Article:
GY209 Half Unit
The Economic Geography of Trade, Production and Development
This information is for the 2020/21 session.
Dr Davide Rigo
This course is compulsory on the BSc in Geography with Economics. This course is available on the BA in Geography, BSc in Economic History and Geography, BSc in Economics, BSc in Environment and Development and BSc in Environmental Policy with Economics. This course is available as an outside option to students on other programmes where regulations permit and to General Course students.
Economics A (EC100) or Economics B (EC102). ST107 (or equivalent course in statistics) strongly recommended.
This course is concerned with economic geography. In particular we use ideas from International Trade, International Economics, Development and Regional Economics to talk about the location of economic activity across space and the consequences of uneven location. This module is concerned with two fundamental questions: i) what determines the distribution of production and trade across countries and regions? ii) which are the implications for economic development and inequalities? To answer to these questions, this module provides students with an introduction of international trade theories, their mechanisms and implications for trade patterns. In parallel, this module provides students with a review of the main empirical studies testing for those theories and documenting the implications of trade liberalisation for economic development and income inequalities. Armed with these theories and empirical facts, the module critically evaluates current trade policy disputes.
The main topics covered during the module will be:
1. Introduction to trade
2. The Ricardian model of comparative advantage
3. Heckscher-Ohlin and factor endowments
4. Trade, globalisation and inequality
5. Krugman’s New Trade Theories
6. Spatial Distribution of Trade and Production
7. Trade Policy
8. Gravity models
9. Heterogeneous firms and trade
In the Department of Geography and Environment, teaching will be delivered through a combination of classes/seminars, pre-recorded lectures, live online lectures and other supplementary interactive live activities.
This course is delivered through a combination of classes and lectures across Michaelmas Term.
This course includes a reading week in Week 6 of Michaelmas Term.
Students will be expected to prepare for group discussion of the main readings and hand in a short essay for formative assessment.
- Pugel T.A. International Economics. McGraw-Hill.
- Baldwin R and Martin P., (1999), Two waves of globalization: superficial similarities, fundamental differences, NBER working paper 6904.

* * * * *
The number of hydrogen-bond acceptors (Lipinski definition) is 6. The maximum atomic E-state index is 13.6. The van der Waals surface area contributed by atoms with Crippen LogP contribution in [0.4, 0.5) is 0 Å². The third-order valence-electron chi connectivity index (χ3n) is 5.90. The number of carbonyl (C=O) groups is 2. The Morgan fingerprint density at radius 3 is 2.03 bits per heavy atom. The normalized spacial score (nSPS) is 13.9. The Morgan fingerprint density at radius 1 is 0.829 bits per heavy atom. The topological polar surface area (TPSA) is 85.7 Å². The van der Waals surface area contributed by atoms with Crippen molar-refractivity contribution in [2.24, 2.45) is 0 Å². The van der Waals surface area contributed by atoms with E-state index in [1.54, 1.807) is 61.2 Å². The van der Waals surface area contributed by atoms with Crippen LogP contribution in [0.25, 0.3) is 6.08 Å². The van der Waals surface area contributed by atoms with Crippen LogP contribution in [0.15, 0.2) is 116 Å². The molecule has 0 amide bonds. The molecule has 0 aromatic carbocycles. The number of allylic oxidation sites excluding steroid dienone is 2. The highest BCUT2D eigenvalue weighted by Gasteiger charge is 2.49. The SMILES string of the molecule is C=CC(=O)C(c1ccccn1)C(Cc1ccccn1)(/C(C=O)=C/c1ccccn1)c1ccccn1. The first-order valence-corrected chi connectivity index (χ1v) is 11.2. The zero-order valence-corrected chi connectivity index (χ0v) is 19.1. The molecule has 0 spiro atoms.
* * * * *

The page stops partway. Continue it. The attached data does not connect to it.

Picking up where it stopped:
- Antràs, P. (2020), Conceptual aspects of global value chains. World Bank Policy Research Working Paper 9114.
- Autor D. Dorn D. and Hanson G. (2013), The China Syndrome: Local Labor Market Effects of Import Competition in the US. American Economic Review, 103(6), 2121-2168.
- Feenstra C. and Hanson G. (1999), The Impact of Outsourcing and High-Technology Capital on Wages: Estimates for the United States, 1979-1990. Quarterly Journal of Economics, 114, 907-940.
- Krugman, Paul (1979), Increasing returns, monopolistic competition, and international trade. Journal of International Economics, Vol. 9(4), pp. 469-479.
- Krueger, A. O. (1997), Trade Policy and Economic Development: How we learn. The American Economic Review, 87(1).
- James Feyrer, (2009), Distance, Trade, and Income – The 1967 to 1975 Closing of the Suez Canal as a Natural Experiment. NBER Working Papers 15557.
- Bernard A., J.B. Jensen, S.J. Redding, and P.K. Schott (2007), “Firms in International Trade”. The Journal of Economic Perspectives, Volume 21, Number 3, pp. 105-130.
- Bustos, P. (2011), Trade Liberalization, Exports, and Technology Upgrading: Evidence on the Impact of MERCOSUR on Argentinian Firms. The American Economic Review, 101(1), 304-340
Coursework (100%, 3000 words) in the LT.
Important information in response to COVID-19
Please note that during 2020/21 academic year some variation to teaching and learning activities may be required to respond to changes in public health advice and/or to account for the situation of students in attendance on campus and those studying online during the early part of the academic year. For assessment, this may involve changes to mode of delivery and/or the format or weighting of assessments. Changes will only be made if required and students will be notified about any changes to teaching or assessment plans at the earliest opportunity.
Department: Geography & Environment
Total students 2019/20: 55
Average class size 2019/20: 19
Capped 2019/20: No
Value: Half Unit
Personal development skills
- Problem solving
- Application of information skills
- Application of numeracy skills
- Specialist skills